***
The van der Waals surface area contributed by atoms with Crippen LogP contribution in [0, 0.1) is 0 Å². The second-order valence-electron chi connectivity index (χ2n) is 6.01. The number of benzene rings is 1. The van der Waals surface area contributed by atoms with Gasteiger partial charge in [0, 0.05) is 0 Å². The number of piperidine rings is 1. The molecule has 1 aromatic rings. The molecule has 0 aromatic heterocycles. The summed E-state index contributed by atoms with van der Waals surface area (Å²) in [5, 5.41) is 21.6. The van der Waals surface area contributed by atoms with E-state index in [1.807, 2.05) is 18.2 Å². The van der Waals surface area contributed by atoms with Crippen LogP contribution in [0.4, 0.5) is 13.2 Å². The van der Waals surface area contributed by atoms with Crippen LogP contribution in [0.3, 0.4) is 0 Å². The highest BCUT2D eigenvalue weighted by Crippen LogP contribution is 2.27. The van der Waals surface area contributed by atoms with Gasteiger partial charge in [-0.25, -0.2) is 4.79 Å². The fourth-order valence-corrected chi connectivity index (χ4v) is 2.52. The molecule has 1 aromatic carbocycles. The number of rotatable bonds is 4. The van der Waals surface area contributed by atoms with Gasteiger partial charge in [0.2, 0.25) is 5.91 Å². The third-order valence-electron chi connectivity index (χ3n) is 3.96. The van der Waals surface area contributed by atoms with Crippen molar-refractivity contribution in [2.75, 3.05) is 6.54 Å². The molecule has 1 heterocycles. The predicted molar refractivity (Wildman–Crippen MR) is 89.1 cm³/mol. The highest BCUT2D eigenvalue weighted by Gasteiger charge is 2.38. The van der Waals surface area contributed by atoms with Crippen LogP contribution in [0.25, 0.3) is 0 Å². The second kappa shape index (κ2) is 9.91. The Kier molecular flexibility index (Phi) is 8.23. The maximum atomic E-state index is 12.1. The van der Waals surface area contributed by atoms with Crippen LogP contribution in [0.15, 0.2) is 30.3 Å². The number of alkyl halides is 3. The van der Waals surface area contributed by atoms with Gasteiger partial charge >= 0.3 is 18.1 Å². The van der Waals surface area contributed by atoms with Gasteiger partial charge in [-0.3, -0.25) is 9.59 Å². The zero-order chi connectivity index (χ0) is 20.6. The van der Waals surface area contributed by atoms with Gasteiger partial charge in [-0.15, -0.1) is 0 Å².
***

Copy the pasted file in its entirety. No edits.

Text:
The van der Waals surface area contributed by atoms with Crippen LogP contribution in [0, 0.1) is 0 Å². The second-order valence-electron chi connectivity index (χ2n) is 6.01. The number of benzene rings is 1. The van der Waals surface area contributed by atoms with Gasteiger partial charge in [0, 0.05) is 0 Å². The number of piperidine rings is 1. The molecule has 1 aromatic rings. The molecule has 0 aromatic heterocycles. The summed E-state index contributed by atoms with van der Waals surface area (Å²) in [5, 5.41) is 21.6. The van der Waals surface area contributed by atoms with E-state index in [1.807, 2.05) is 18.2 Å². The van der Waals surface area contributed by atoms with Crippen LogP contribution in [0.4, 0.5) is 13.2 Å². The van der Waals surface area contributed by atoms with Crippen LogP contribution in [0.3, 0.4) is 0 Å². The highest BCUT2D eigenvalue weighted by Crippen LogP contribution is 2.27. The van der Waals surface area contributed by atoms with Gasteiger partial charge in [-0.25, -0.2) is 4.79 Å². The fourth-order valence-corrected chi connectivity index (χ4v) is 2.52. The molecule has 1 aromatic carbocycles. The number of rotatable bonds is 4. The van der Waals surface area contributed by atoms with Gasteiger partial charge in [0.2, 0.25) is 5.91 Å². The third-order valence-electron chi connectivity index (χ3n) is 3.96. The van der Waals surface area contributed by atoms with Crippen molar-refractivity contribution in [2.75, 3.05) is 6.54 Å². The molecule has 1 heterocycles. The predicted molar refractivity (Wildman–Crippen MR) is 89.1 cm³/mol. The highest BCUT2D eigenvalue weighted by Gasteiger charge is 2.38. The van der Waals surface area contributed by atoms with Crippen LogP contribution in [0.25, 0.3) is 0 Å². The second kappa shape index (κ2) is 9.91. The Kier molecular flexibility index (Phi) is 8.23. The maximum atomic E-state index is 12.1. The van der Waals surface area contributed by atoms with Crippen LogP contribution in [0.15, 0.2) is 30.3 Å². The number of alkyl halides is 3. The van der Waals surface area contributed by atoms with Gasteiger partial charge >= 0.3 is 18.1 Å². The van der Waals surface area contributed by atoms with Gasteiger partial charge in [-0.3, -0.25) is 9.59 Å². The zero-order chi connectivity index (χ0) is 20.6. The van der Waals surface area contributed by atoms with Gasteiger partial charge in [-0.15, -0.1) is 0 Å².